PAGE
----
bonnaroo

How to Do Bonnaroo Like a Pro

Words: Ray Waddell
Photo Above: Adam Macchia/Red Bull Content Pool

Music journalist Ray Waddell has attended 13 Bonnaroos in a row. Here are his secrets to getting the most out of the festival’s four days.

Bonnaroo: A Primer

“As a completely immersive event, Bonnaroo is second to none. When you’re there, you’re there, you ain’t going anywhere, and who would want to? Everything—everything—you need to have an awesome weekend is right there on site. And more than a few things you didn’t know you needed.

A post office (in case one is inclined to send a “wish you were here” missive), a movie theater, a comedy club, tons of killer food (a massive, greasy breakfast burrito on Day 2 is my personal fave), massages, a shampoo from Fructis, all sorts of clothing and other wares, decent creature comforts (depending on one’s personal accommodations) and, of course, music. Non-stop music. It seems that music can be heard round the clock, though they do take a bit of a break in the mornings, perhaps to allow the synapses to recharge.”

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© Erik Voake / Red Bull Content Pool

Behind the Scenes

“Every Bonnaroo is 80,000 stories. Every attendee has their own personal adventure. We all come for the music, but it’s the experience that matters. As a chronicler of the live business, I soak in the back-of-house stuff, I love watching Bonnaroo work, seeing the sausage made, observing a team of total professionals put out 50,000 figurative fires over the course of the event. Putting on a festival is serious work, a monumental undertaking, especially one that takes place in the middle of a 750-acre field.

I enjoy talking to the familiar faces at the various gates, many of them from New Orleans and quick to relay a fascinating tale from Hurricane Katrina or offer advice on gumbo. The Bonnaroo production crew were totally on their game in Year One (many of them, after all, were veterans of the massive Phish fests of the 1990s), but, logistically, they manage to improve the workings of Bonnaroo every year. They zip around Production Road with purpose, loaded down with ice, musicians, maybe even an Olsen twin or two. They rock.”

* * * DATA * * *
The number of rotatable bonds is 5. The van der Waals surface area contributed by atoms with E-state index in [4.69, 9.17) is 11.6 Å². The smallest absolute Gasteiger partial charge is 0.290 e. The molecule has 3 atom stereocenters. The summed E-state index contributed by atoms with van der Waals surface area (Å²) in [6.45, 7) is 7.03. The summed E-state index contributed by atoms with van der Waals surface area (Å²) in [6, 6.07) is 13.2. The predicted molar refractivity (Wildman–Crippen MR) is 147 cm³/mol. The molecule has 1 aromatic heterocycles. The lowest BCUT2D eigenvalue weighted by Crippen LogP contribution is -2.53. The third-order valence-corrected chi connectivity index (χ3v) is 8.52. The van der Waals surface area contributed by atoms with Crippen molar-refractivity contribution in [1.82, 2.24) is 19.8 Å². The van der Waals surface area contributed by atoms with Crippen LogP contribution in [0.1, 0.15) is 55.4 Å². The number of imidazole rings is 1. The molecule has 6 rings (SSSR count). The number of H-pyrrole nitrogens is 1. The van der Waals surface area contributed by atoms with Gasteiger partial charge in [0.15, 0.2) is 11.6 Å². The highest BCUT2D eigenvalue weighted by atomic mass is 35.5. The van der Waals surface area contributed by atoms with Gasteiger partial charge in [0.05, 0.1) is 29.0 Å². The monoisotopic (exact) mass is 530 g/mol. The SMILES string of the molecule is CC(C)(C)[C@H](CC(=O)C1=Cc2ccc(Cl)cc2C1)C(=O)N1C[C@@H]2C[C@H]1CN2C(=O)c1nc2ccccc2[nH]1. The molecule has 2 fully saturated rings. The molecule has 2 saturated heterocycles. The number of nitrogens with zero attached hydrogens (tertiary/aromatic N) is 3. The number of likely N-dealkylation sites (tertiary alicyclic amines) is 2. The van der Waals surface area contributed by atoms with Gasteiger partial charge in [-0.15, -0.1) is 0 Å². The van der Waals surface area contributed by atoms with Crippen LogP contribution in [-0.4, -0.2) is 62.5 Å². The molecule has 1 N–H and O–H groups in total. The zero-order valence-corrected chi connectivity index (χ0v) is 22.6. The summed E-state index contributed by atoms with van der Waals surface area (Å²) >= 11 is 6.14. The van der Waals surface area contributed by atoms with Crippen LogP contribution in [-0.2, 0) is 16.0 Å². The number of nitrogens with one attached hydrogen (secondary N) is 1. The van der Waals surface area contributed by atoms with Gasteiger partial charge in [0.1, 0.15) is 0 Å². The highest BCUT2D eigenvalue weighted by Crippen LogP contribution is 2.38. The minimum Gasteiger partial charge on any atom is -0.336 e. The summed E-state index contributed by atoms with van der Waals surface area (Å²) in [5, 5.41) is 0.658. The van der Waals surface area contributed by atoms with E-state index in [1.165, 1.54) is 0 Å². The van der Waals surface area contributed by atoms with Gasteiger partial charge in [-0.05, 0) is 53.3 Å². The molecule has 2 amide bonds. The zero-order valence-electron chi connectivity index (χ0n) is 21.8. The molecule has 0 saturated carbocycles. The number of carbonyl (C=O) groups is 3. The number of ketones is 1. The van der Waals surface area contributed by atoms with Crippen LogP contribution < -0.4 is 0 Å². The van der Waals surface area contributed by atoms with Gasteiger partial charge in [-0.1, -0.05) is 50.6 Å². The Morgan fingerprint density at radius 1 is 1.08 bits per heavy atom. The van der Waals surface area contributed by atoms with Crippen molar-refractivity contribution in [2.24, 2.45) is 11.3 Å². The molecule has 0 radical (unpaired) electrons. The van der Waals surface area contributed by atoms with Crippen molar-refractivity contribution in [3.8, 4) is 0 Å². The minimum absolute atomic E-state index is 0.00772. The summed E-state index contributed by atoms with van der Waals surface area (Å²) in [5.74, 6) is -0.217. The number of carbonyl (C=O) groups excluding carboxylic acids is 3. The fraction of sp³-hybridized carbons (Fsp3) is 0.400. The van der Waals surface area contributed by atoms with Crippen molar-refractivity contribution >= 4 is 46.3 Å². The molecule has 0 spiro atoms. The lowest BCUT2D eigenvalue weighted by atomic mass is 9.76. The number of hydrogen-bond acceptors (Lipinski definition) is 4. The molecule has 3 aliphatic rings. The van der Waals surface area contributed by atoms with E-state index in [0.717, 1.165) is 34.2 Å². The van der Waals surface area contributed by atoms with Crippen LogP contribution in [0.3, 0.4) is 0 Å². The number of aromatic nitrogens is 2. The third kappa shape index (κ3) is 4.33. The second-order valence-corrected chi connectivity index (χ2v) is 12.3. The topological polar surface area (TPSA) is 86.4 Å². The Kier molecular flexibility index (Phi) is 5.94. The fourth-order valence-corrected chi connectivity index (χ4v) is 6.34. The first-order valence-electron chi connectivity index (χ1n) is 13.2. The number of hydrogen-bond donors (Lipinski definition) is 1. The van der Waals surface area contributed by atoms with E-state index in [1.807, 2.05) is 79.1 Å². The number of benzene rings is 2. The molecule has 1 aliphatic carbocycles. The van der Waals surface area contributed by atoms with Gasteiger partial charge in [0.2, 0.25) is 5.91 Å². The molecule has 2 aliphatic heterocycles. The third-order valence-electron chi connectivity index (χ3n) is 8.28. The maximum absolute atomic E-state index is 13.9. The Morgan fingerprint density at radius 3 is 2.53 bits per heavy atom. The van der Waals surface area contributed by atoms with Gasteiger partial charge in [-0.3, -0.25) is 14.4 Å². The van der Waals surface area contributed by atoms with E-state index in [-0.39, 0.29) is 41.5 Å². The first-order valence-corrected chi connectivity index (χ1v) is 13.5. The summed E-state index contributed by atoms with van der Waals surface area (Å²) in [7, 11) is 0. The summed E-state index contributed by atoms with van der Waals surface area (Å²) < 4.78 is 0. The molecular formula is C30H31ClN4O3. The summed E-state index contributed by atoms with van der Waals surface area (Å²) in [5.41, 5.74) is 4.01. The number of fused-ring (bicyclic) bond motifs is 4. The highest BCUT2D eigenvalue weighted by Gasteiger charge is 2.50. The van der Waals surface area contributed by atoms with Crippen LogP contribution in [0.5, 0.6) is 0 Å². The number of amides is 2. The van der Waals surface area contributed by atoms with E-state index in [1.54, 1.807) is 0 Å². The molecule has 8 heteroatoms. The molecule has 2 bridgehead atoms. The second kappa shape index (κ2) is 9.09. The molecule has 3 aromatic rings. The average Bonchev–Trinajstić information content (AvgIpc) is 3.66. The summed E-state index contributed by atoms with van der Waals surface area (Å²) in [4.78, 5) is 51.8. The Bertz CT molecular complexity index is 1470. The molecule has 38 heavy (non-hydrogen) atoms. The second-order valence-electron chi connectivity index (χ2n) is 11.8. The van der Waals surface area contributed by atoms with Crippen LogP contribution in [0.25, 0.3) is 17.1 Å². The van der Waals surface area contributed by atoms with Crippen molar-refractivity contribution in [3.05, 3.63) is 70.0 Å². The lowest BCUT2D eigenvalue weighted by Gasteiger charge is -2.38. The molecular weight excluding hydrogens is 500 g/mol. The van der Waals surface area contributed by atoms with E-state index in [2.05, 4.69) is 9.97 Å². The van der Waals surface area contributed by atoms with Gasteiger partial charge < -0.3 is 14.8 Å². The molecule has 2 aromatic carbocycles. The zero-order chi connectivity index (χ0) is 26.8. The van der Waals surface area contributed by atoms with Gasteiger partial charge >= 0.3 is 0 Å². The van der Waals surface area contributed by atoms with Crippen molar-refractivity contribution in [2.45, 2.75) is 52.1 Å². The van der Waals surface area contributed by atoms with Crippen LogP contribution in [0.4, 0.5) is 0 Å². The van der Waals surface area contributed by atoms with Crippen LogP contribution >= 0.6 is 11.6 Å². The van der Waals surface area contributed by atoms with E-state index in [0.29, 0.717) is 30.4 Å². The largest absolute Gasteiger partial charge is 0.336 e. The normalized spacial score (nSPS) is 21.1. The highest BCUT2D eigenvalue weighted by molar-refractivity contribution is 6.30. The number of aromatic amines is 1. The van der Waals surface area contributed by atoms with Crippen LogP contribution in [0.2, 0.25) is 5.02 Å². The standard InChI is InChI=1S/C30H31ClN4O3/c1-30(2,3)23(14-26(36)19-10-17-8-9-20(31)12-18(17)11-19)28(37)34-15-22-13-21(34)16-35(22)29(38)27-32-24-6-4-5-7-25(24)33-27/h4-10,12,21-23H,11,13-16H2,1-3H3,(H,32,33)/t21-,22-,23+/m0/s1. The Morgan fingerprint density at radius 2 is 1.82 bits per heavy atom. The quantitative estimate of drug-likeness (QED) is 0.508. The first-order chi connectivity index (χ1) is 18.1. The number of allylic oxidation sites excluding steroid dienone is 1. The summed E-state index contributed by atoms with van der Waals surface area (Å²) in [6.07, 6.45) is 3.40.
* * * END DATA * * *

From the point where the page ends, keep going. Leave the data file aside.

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© Erik Voake / Red Bull Content Pool

The Atmosphere

“Bonnaroovians are a unique lot. Probably 90% or more of attendees never leave the site, and those that do are to be scorned. To truly do Bonnaroo, you need to be in it, you can’t smell better than anyone else, you have to experience the Port-O-Lets just like the next guy. But the beauty of Bonnaroo is making The Farm your home, and it does indeed feel like home, for me and for the thousands residing in the sprawling acres of tents and RVs. In all my countless hours on the Bonnaroo site, I’ve never once seen any negativity, violence, purposeful assholes, or aggression, and they generally handle their intoxicant of choice quite well.”

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© Tom Tomkinson / Red Bull Content Pool

The Music

“For the best festivals, the joy is in discovery. Finding a new band you love completes the experience, and Bonnaroo’s expansive layout makes it easy to get around and check out lots of music. I’ve watched MMJ, Kings of Leon and the Avett Brothers make the climb from the smallest tent to main stage headliners, catching these acts live for the first time at Bonnaroo and witnessing the lifeblood of music—artist development—in action.”

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© Adam Macchia / Red Bull Content Pool

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07 2015 RedBulletin.com

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